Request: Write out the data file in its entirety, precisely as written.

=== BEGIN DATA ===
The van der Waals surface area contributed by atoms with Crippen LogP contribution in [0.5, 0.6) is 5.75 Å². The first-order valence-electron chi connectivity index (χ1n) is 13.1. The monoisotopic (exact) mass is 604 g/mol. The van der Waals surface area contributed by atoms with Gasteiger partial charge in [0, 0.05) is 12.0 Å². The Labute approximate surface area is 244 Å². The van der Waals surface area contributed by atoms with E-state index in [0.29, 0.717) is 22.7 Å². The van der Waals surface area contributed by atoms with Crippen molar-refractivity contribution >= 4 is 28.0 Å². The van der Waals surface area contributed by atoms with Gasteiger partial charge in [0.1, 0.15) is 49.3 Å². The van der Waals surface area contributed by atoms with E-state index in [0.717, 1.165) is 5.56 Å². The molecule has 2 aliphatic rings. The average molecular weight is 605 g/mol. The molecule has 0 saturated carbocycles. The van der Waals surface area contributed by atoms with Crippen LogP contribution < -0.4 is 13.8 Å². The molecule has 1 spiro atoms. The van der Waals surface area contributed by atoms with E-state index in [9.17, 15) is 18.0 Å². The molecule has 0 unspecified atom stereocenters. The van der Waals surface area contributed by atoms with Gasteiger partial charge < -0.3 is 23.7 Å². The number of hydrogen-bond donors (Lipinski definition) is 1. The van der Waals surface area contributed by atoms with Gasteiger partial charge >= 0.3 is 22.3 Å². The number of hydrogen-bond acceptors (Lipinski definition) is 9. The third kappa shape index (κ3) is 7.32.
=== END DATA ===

The van der Waals surface area contributed by atoms with Crippen LogP contribution in [0.5, 0.6) is 5.75 Å². The first-order valence-electron chi connectivity index (χ1n) is 13.1. The monoisotopic (exact) mass is 604 g/mol. The van der Waals surface area contributed by atoms with Gasteiger partial charge in [0, 0.05) is 12.0 Å². The Labute approximate surface area is 244 Å². The van der Waals surface area contributed by atoms with E-state index in [0.29, 0.717) is 22.7 Å². The van der Waals surface area contributed by atoms with Crippen molar-refractivity contribution >= 4 is 28.0 Å². The van der Waals surface area contributed by atoms with Gasteiger partial charge in [0.1, 0.15) is 49.3 Å². The van der Waals surface area contributed by atoms with E-state index in [0.717, 1.165) is 5.56 Å². The molecule has 2 aliphatic rings. The average molecular weight is 605 g/mol. The molecule has 0 saturated carbocycles. The van der Waals surface area contributed by atoms with Crippen LogP contribution < -0.4 is 13.8 Å². The molecule has 1 spiro atoms. The van der Waals surface area contributed by atoms with E-state index in [9.17, 15) is 18.0 Å². The molecule has 0 unspecified atom stereocenters. The van der Waals surface area contributed by atoms with Gasteiger partial charge < -0.3 is 23.7 Å². The number of hydrogen-bond donors (Lipinski definition) is 1. The van der Waals surface area contributed by atoms with Gasteiger partial charge >= 0.3 is 22.3 Å². The number of hydrogen-bond acceptors (Lipinski definition) is 9. The third kappa shape index (κ3) is 7.32.